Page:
Travel Diary: England
Laughter, existential dread, bitter ale, in that order
THIS IS A FREE POST FROM THE REAL SARAH MILLER. If you read this newsletter a lot and want to/can pay for it, please subscribe.
A few days ago I flew to England in order to write things about watches. I didn’t sleep on the plane, the only way I sleep on planes is with pills and I made the grave mistake of not having any. So I watched For Your Consideration and laughed a lot, suddenly and loudly. Several times I commanded myself to get a grip, to behave, and for a few minutes I would, but then I’d just get blindsided by how funny it was and explode, against my will, waking up the guy a few rows ahead of me. There were maybe six people on the entire plane so there was no mistaking who I was, the awake terrible laughing person.
When the movie ended we were still seven hours away from landing. I had a drink I hoped would make me tired but it made me restless instead. None of the programs looked fun, reading seemed too lonely. I watched a documentary about people who swim in Hampstead Heath which was sweet but also made me embarrassed about being a certain kind of college-trained white person, the particular manner in which we can find ourselves singular and fascinating with no awareness of how we got the space to believe such a thing. Next I tried that movie with Benedict Cumberbatch as a spy but found, unfortunately, that this particular project of his was one I was quite unable to sign on to.
I finally wrapped myself up in four tiny red blankets and tried to sleep. When will I metabolize the profound emptiness that emerged while lying awake for five hours on a dark, silent plane? I do not know!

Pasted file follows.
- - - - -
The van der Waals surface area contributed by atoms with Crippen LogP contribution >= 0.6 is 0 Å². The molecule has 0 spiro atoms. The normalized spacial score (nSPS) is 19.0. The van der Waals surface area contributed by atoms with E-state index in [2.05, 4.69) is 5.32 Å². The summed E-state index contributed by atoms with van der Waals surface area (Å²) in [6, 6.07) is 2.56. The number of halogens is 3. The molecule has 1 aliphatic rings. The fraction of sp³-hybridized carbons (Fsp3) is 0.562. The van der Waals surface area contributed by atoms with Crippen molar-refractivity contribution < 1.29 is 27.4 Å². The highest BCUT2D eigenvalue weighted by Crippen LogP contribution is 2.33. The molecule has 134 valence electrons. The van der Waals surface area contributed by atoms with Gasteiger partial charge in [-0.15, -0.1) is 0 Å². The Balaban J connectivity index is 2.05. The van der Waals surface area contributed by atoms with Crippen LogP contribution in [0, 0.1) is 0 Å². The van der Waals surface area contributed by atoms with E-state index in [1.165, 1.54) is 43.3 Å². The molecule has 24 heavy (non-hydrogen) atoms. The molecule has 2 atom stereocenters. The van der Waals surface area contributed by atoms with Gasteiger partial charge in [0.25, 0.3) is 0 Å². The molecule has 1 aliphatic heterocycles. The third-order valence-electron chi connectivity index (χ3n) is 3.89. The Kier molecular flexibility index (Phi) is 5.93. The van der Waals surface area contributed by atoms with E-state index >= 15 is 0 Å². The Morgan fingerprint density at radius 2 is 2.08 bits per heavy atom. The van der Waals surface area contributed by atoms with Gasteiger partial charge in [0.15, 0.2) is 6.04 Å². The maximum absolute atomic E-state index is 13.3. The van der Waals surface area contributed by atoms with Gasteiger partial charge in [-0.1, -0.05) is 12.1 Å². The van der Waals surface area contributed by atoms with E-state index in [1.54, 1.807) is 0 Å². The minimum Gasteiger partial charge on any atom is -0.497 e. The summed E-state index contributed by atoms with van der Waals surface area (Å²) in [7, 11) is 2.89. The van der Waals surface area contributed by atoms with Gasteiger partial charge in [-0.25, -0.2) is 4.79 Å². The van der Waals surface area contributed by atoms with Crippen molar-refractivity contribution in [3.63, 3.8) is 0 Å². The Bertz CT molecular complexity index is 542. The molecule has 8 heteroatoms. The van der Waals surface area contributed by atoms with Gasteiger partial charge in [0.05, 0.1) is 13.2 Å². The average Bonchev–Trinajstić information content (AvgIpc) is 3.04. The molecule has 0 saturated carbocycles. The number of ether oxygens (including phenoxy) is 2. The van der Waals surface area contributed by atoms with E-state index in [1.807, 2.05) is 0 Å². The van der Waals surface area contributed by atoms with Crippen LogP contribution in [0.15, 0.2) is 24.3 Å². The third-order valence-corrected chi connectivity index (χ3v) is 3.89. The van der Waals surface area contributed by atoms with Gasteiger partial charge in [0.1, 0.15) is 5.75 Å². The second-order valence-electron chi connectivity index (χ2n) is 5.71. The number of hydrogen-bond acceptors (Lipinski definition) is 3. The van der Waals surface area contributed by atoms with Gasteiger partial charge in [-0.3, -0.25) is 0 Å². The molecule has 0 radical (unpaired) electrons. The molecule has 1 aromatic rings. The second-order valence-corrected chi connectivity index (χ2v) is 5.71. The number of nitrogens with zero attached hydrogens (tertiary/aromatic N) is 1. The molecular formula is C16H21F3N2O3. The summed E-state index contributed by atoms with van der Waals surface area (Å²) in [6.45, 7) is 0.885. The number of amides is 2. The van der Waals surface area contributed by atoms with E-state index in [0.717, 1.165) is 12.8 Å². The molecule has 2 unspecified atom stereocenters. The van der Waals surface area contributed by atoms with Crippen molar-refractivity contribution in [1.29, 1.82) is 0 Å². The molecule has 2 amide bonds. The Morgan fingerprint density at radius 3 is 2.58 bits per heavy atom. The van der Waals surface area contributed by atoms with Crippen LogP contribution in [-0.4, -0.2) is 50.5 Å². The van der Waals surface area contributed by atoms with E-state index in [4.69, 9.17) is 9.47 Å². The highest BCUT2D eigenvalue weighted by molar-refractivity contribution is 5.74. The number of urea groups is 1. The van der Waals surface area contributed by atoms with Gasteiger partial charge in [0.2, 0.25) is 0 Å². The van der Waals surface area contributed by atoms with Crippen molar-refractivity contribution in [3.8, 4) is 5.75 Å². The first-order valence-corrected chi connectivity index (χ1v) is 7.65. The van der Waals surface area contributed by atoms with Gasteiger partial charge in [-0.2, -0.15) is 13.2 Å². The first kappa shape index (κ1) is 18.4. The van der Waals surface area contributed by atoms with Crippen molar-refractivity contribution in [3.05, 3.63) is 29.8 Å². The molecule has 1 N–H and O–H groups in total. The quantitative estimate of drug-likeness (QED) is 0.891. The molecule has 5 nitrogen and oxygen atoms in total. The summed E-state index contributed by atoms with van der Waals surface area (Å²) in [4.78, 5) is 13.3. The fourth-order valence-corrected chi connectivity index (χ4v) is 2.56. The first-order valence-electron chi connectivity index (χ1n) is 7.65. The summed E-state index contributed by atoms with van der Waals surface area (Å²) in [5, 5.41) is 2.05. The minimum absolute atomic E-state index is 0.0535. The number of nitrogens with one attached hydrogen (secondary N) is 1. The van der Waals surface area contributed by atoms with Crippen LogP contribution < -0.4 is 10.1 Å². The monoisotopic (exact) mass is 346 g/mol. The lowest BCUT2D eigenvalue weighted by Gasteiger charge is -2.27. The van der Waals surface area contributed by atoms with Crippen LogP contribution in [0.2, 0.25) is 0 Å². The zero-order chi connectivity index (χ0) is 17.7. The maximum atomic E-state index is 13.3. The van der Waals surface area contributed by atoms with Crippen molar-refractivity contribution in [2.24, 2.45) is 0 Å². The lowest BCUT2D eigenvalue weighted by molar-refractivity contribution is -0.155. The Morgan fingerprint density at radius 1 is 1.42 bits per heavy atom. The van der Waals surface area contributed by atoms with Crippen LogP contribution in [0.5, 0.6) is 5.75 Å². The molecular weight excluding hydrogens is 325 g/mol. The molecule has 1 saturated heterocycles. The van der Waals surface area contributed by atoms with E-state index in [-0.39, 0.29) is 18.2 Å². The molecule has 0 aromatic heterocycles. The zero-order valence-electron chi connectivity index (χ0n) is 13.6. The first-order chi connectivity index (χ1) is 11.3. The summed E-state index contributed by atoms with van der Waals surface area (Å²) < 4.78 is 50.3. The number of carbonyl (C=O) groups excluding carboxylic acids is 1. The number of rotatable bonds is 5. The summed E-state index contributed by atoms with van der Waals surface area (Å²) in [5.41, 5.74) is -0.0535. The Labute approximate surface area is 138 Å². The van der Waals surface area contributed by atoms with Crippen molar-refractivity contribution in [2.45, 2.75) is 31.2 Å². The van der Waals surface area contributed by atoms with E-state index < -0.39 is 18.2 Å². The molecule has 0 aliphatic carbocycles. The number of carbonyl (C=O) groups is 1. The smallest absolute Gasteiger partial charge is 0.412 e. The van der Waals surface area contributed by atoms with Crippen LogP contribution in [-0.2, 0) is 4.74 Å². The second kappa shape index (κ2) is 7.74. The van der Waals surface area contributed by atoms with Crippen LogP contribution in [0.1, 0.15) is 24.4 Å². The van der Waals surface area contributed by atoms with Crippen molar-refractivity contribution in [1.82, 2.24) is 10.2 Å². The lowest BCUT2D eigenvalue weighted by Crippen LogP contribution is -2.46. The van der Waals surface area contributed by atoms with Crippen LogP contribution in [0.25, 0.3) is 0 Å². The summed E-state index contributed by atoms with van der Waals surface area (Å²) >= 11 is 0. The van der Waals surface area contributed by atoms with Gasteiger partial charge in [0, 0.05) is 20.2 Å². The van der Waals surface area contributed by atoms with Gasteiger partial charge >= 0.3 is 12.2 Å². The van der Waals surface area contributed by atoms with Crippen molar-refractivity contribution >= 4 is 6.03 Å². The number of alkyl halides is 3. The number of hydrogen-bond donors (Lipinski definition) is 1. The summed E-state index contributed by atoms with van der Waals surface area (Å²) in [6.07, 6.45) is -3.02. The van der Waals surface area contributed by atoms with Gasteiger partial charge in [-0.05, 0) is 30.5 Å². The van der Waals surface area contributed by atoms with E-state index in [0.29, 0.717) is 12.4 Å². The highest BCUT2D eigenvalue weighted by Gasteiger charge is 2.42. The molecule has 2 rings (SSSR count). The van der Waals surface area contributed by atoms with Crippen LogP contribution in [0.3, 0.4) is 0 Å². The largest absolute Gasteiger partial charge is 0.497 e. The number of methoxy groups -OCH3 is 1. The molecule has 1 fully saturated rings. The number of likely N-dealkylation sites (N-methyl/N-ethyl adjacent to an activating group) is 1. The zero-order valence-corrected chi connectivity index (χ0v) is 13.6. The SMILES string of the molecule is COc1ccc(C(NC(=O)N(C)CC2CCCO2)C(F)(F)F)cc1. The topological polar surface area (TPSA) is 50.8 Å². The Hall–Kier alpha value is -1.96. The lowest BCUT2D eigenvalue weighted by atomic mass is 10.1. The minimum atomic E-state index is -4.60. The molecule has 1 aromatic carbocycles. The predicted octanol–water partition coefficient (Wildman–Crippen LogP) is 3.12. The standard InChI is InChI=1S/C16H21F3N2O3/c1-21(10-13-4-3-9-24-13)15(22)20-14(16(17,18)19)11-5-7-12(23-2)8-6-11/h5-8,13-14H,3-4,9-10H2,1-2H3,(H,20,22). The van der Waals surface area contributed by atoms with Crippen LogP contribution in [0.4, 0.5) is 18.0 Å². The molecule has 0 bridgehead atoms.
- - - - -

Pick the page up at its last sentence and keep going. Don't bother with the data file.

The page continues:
I arrived in London at 10 a.m. but couldn’t get into my hotel room until three. I realized this was standard and not a conspiracy against me. However, just because I was not at all surprised I’d have to wander around Clerkenwell for five hours looking and feeling like utter dogshit doesn’t mean I was pleased about it.
Then I remembered that I had a plan, that I’d had it for months. In his excellent book The Optimist writer David Coggins talks about trying to like bitter, that every time he comes to England he drinks bitter hoping this is the time it will click, but it never does. This disappoints him, makes him suspect that he has failed at visiting England, at appearing sufficiently English, and, in that moment (and perhaps I’ve read too hard) at masculinity altogether. I interviewed him when his book came out, about this very thing, and I decided if I ever got to England again I’d get a half pint of bitter and see if I liked it.
I didn't have to walk long before finding a pub. It was called the Crown Tavern; later on, a friend told me it was supposedly where Lenin and Stalin first met. Inside the pub there was nothing to suggest that Lenin or Stalin had ever been there but nothing to suggest they hadn’t. It was just an English pub, with lots of wood, mirrors, red upholstery and hanging lamps with colored glass shades. I ordered a half pint of bitter, sat in the window and drank it as I watched Londoners pass by, a sparse late morning parade of wary self-containment.
The beer’s room temperature-ness soothed me and the bitterness was curative. It wasn’t as good as a cold Pilsner but it was still not bad. If it hadn’t have been so early I’d have had another. So I guess I like bitter more than David Coggins but probably not as much as your average bitter drinker? I wish I could pass my taste for it onto David. I was curious, but now that I have found out, it means nothing to me.